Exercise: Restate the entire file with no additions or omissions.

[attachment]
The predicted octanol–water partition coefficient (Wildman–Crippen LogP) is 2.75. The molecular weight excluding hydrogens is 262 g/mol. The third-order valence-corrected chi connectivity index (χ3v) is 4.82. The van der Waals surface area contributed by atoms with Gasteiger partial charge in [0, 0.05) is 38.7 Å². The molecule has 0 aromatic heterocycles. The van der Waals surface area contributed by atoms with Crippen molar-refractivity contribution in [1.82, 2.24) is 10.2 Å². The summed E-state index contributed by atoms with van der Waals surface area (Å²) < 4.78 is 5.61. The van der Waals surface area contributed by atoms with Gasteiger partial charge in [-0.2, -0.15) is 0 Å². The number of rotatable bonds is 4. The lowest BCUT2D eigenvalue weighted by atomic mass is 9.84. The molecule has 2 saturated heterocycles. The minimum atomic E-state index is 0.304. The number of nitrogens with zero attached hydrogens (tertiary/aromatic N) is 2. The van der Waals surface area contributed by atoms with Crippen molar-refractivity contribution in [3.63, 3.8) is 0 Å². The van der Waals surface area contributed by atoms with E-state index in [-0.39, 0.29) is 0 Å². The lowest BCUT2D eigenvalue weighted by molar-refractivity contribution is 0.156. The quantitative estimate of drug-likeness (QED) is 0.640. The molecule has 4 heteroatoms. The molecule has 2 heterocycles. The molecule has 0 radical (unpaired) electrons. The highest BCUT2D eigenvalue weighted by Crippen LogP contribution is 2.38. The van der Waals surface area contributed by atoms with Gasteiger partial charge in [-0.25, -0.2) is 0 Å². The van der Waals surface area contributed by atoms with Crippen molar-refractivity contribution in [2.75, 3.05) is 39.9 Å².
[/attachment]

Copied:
The predicted octanol–water partition coefficient (Wildman–Crippen LogP) is 2.75. The molecular weight excluding hydrogens is 262 g/mol. The third-order valence-corrected chi connectivity index (χ3v) is 4.82. The van der Waals surface area contributed by atoms with Gasteiger partial charge in [0, 0.05) is 38.7 Å². The molecule has 0 aromatic heterocycles. The van der Waals surface area contributed by atoms with Crippen molar-refractivity contribution in [1.82, 2.24) is 10.2 Å². The summed E-state index contributed by atoms with van der Waals surface area (Å²) < 4.78 is 5.61. The van der Waals surface area contributed by atoms with Gasteiger partial charge in [-0.2, -0.15) is 0 Å². The number of rotatable bonds is 4. The lowest BCUT2D eigenvalue weighted by atomic mass is 9.84. The molecule has 2 saturated heterocycles. The minimum atomic E-state index is 0.304. The number of nitrogens with zero attached hydrogens (tertiary/aromatic N) is 2. The van der Waals surface area contributed by atoms with Crippen molar-refractivity contribution in [3.63, 3.8) is 0 Å². The van der Waals surface area contributed by atoms with E-state index in [-0.39, 0.29) is 0 Å². The lowest BCUT2D eigenvalue weighted by molar-refractivity contribution is 0.156. The quantitative estimate of drug-likeness (QED) is 0.640. The molecule has 4 heteroatoms. The molecule has 2 heterocycles. The molecule has 0 radical (unpaired) electrons. The highest BCUT2D eigenvalue weighted by Crippen LogP contribution is 2.38. The van der Waals surface area contributed by atoms with Gasteiger partial charge in [-0.25, -0.2) is 0 Å². The van der Waals surface area contributed by atoms with Crippen molar-refractivity contribution in [2.75, 3.05) is 39.9 Å².